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You see, if markets fall far enough, circuit breakers kick in and halt trading.
Markets were spared from a circuit breaker trip today. The Dow pared losses Monday afternoon, but only after its largest one-day point decline ever on an intraday basis. Just before 1 p.m., the Dow was down 180 points, or 1.1%. The S&P 500 was off 1.35%, and the Nasdaq was lower by 0.93%.
While a circuit breaker trigger was averted Monday, market volatility will continue, and there will be more major down days ahead. Here's what has to happen for the stock market to actually shut down…
Will the Stock Market Shut Down? Turn to Rule 48
After the Dow, S&P 500, and Nasdaq futures fell at least 5% in pre-market trading Monday, the New York Stock Exchange deployed the rarely used "Rule 48" in an attempt to ensure orderly trading.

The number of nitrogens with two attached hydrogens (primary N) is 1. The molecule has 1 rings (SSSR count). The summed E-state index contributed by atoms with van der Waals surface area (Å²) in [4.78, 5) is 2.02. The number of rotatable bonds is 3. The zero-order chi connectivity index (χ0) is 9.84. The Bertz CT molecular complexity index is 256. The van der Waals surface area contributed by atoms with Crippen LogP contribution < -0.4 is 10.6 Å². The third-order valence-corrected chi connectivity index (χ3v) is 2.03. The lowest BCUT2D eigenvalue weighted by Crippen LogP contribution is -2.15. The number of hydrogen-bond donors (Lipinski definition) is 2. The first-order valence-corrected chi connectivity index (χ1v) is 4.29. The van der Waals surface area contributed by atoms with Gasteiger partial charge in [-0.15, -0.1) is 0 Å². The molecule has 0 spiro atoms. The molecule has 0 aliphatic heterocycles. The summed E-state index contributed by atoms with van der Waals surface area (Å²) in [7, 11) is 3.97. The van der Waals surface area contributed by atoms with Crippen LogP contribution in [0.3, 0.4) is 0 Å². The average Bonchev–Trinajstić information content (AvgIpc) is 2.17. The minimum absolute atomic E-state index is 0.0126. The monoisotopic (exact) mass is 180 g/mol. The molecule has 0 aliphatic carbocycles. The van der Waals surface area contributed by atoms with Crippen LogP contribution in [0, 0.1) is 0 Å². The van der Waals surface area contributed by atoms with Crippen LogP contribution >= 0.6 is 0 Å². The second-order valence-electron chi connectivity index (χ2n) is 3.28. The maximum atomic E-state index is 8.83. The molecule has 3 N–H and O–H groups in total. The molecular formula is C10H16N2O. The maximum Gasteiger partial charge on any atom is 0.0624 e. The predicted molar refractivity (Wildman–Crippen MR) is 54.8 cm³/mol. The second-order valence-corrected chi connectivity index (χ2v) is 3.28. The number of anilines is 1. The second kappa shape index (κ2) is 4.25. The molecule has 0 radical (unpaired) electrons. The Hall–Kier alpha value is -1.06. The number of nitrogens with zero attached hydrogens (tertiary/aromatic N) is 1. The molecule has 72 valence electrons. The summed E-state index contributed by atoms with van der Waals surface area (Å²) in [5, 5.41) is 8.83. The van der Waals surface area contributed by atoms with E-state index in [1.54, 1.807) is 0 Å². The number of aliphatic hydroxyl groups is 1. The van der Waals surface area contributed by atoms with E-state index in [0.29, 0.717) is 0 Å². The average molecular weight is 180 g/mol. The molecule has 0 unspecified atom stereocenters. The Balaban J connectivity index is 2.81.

Invoking Rule 48 means designated market makers don't have to disseminate price indications before the opening bell in an effort to make it easier and faster to open stocks. It's intended for times when potentially extreme market volatility could have a floor-wide impact, according to the NYSE.
The rule was first approved by the U.S. Securities and Exchange Commission in December 2007.
To invoke Rule 48, an exchange must determine that the day's market conditions could create major disruptions. That includes anything from volatility in the previous day's session to extreme volatility in foreign markets to substantial futures action.
But that's not the only thing that can shut down the stock market. "Circuit breakers" also play a key role…